- In Amnesia: The Dark Descent, a large part of the reason the main setting is packed with mutilated corpses is because protagonist Daniel sacrificed people regularly to ward off a formless horror fixated entirely upon killing him, and antagonist Baron Alexander needed a substance derived from the agonising torture of human beings to return to his home. They pooled their efforts.
- In Mortal Kombat 11, Skarlet was saved from a life of crushing starvation on the streets when Shao Khan saw her potenial, took her under his wing, and taught her blood magic. She now needs to drink blood to survive, which she gets from killing her opponents, and tells other combatants that she's constantly hungry.
- Monster Hunter:
- Tri introduces the the Deviljho, a monster that is ruthlessly overpowered, and is known for wiping out all of the local fauna because it is constantly HUNGRY! Other large monsters run from this menace, for fear of being eaten. If it runs into the corpse of a monster you killed, it will eat it to regain stamina. 3 Ultimate introduces the Savage Deviljho, a specimen that's gotten so hungry it's undergone apoptosis because of it, and the resulting pain has sent its body into overdrive, spurring into a hunger-driven frenzy until it dies.
- Generations has the Nakarkos, a cuttlefish-like Elder Dragon that drags prey to its lair from far and wide, leaving the areas closest to its nest for last so they have the most food. Though it does use bones and carapaces from some of its prey to armor itself, it's a different case than the above Deviljho. It doesn't eat because it's hungry or has a juiced up metabolism; it eats because it wants to.
- On a lesser level, many quests also come from farmers, traders, or the lake asking you to hunt a monster that's making their livelihoods difficult. Not out of malice, but because it thinks their pack animals or possessions make good eating. None of the monsters are evil, just eking out their own existence.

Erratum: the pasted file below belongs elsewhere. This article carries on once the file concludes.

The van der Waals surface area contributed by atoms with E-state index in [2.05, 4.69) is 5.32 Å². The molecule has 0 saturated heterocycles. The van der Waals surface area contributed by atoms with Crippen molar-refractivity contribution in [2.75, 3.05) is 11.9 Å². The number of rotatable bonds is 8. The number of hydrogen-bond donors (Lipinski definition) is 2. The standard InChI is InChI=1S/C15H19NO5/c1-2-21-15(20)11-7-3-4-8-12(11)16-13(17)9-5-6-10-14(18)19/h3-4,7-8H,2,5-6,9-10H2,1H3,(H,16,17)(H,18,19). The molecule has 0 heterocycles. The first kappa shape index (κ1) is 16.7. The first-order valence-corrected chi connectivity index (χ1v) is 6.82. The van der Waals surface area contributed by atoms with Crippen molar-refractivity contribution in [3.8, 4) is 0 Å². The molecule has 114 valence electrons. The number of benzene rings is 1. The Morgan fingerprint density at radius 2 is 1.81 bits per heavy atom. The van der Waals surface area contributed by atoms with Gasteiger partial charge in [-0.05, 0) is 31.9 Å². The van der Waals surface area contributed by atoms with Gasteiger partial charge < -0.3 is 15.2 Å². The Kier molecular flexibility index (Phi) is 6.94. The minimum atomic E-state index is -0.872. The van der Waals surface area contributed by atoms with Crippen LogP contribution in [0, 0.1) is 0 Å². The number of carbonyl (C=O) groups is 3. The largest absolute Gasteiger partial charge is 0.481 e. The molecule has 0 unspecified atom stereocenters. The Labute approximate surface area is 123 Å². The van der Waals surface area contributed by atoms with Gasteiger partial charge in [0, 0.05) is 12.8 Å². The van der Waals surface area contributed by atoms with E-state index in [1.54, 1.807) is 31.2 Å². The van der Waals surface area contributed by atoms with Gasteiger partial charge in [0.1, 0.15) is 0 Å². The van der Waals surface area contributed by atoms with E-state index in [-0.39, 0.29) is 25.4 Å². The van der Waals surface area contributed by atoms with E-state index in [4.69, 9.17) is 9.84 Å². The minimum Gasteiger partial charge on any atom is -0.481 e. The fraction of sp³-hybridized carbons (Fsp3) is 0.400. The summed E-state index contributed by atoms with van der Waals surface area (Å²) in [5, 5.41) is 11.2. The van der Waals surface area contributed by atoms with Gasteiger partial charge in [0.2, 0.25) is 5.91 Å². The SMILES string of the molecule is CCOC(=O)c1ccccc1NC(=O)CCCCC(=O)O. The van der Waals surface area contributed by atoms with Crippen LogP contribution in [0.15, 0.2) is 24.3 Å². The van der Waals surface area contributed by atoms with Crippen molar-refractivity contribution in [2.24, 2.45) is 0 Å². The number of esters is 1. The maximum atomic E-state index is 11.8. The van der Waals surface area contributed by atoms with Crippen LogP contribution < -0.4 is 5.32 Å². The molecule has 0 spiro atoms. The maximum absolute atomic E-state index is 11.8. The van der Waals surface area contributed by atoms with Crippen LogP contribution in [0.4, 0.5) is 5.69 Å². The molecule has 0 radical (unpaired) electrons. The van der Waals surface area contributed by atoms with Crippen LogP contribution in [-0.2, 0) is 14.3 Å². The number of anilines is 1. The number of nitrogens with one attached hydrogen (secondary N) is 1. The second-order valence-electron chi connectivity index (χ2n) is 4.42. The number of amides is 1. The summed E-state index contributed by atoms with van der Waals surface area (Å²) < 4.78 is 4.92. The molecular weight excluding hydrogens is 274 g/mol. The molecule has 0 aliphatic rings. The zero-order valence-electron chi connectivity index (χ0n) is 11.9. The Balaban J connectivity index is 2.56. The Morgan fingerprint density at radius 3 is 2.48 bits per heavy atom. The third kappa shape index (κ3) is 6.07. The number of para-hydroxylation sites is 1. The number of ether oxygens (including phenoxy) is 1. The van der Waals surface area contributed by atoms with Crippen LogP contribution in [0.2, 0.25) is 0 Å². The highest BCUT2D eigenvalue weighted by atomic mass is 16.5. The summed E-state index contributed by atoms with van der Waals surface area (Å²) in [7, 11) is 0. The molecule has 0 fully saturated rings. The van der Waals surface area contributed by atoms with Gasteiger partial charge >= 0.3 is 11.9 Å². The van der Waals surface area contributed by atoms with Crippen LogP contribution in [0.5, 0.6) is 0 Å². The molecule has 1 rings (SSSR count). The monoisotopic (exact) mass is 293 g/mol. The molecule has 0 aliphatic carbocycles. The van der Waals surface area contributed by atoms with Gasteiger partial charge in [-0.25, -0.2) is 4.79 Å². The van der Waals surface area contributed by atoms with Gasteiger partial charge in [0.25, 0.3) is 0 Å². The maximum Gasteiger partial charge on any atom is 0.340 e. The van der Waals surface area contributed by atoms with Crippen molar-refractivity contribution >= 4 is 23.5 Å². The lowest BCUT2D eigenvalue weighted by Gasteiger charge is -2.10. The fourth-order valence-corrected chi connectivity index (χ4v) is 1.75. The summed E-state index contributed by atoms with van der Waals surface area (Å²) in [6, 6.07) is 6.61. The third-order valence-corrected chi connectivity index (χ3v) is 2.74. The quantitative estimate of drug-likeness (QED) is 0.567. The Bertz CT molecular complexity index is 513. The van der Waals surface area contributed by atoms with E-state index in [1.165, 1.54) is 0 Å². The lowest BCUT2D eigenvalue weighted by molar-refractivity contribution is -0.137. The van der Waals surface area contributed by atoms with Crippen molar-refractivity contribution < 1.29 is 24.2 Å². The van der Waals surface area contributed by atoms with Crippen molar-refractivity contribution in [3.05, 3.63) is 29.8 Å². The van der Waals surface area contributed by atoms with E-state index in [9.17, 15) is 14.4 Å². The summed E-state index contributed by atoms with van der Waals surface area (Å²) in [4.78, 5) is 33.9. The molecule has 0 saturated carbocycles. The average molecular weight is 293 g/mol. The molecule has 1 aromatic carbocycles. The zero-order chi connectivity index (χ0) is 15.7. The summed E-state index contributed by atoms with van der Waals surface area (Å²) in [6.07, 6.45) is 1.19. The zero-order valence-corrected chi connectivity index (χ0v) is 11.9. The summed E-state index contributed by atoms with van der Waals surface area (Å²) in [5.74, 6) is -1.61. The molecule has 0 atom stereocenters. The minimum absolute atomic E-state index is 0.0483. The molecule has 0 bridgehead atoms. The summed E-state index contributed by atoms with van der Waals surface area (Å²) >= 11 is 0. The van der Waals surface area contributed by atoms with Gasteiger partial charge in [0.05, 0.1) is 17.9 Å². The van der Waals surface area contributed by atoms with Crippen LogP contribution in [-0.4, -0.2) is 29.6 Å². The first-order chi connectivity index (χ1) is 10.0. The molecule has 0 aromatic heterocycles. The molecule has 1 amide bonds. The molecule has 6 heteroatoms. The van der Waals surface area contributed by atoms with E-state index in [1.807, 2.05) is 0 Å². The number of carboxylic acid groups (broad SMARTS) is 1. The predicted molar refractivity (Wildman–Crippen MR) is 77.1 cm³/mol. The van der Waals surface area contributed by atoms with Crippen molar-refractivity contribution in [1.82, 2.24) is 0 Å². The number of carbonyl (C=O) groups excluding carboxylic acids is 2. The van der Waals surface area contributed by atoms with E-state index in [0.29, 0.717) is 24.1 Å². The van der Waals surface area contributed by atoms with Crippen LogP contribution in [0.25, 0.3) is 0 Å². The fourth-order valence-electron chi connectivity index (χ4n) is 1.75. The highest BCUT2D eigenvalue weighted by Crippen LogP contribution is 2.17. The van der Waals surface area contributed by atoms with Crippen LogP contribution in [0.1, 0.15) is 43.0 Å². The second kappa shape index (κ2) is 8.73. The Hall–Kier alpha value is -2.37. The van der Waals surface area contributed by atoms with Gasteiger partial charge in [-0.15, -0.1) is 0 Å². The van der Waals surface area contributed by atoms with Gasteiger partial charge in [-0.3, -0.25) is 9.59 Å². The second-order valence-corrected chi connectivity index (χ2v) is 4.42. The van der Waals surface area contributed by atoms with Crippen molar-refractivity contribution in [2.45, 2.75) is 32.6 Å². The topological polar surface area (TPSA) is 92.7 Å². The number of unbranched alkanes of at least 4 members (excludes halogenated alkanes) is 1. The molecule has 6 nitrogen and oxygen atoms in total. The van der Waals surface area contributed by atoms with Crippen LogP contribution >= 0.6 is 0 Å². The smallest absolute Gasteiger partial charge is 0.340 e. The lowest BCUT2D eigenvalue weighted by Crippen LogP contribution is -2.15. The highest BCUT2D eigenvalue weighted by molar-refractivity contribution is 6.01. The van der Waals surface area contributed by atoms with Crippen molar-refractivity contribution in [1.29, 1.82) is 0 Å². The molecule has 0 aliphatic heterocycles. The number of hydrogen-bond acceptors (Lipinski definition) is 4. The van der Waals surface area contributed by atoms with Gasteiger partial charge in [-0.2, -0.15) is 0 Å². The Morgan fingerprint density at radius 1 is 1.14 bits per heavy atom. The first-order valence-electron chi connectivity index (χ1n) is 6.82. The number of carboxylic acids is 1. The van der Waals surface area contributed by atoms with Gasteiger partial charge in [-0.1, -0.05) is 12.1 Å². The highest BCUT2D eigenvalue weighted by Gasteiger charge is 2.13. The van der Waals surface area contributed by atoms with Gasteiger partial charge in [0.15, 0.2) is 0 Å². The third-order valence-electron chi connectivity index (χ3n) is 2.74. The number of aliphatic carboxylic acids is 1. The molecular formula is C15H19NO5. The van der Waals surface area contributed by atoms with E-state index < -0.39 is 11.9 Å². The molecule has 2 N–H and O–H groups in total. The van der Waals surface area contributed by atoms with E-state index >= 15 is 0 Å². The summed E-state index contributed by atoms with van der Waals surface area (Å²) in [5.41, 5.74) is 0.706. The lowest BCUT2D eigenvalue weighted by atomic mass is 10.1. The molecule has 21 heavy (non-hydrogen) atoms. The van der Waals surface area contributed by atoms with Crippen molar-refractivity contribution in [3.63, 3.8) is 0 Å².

- Played with in God Eater Burst. God Eaters who come off like this, including the Player Character, making comments during Devour attacks that suggest they feel their symbiotic weapon's desire to keep ripping chunks out of Aragami. While a bit creepy, the God Eaters do have complete control of the ability, downplaying the trope somewhat.
- Everyone in the Junkyard in Digital Devil Saga is infected with a virus that turns them into demons. Demons need a substance called Magnetite to live, which is commonly found in humans or other demons. If anyone infected with the virus abstains from eating other people, they go berserk.
- The Devouring Swarm Hive Mind archetype from Stellaris is incapable of ordinary diplomacy, and exists only to take and devour worlds. Even pacifists can freely declare war on the Swarm to stop it from growing and slaughtering.
- Destiny: the Hive have spent the past several billion years crusading across the galaxy exterminating every advanced civilization they encounter, partly for ideological reasons (they're social darwinists cranked up to Omnicidal Maniac levels), but also because they're all infected with spiritual parasites that feed on violence. They get Reality Warper powers out of the deal, but if they fail to cause enough bloodshed to satisfy their worms, their worms will start eating them instead. The worms only grow hungrier as their hosts grow stronger, compelling them to perform ever-greater massacres to stay on top.
- Darth Nihilus, the Sith Lord of Hunger from Knights of the Old Republic II: The Sith Lords. He's described as a black hole in the Force, feeding off the life force of others. He's the Sith responsible for the destruction of Katarr and the near extinction of the Jedi Order.
- The Insecticons in The Transformers. Their primary motivation is feeding and they have little interest in the Decepticon cause beyond whatever Megatron is offering to eat and will quickly turn on him when food runs out or they find a way to get what they want without him.
- Scraplets, as seen in Transformers: Prime, are wildlife from Cybertron that swarm and devour anything metal they can sink their teeth into. The sight of one can elicit panic from even the most hardened Cybertronian warriors.
- Carnivores need to eat meat. Some carnivores are scavengers who primarily feed on the dead, but others are predators who have to kill other animals in order to survive.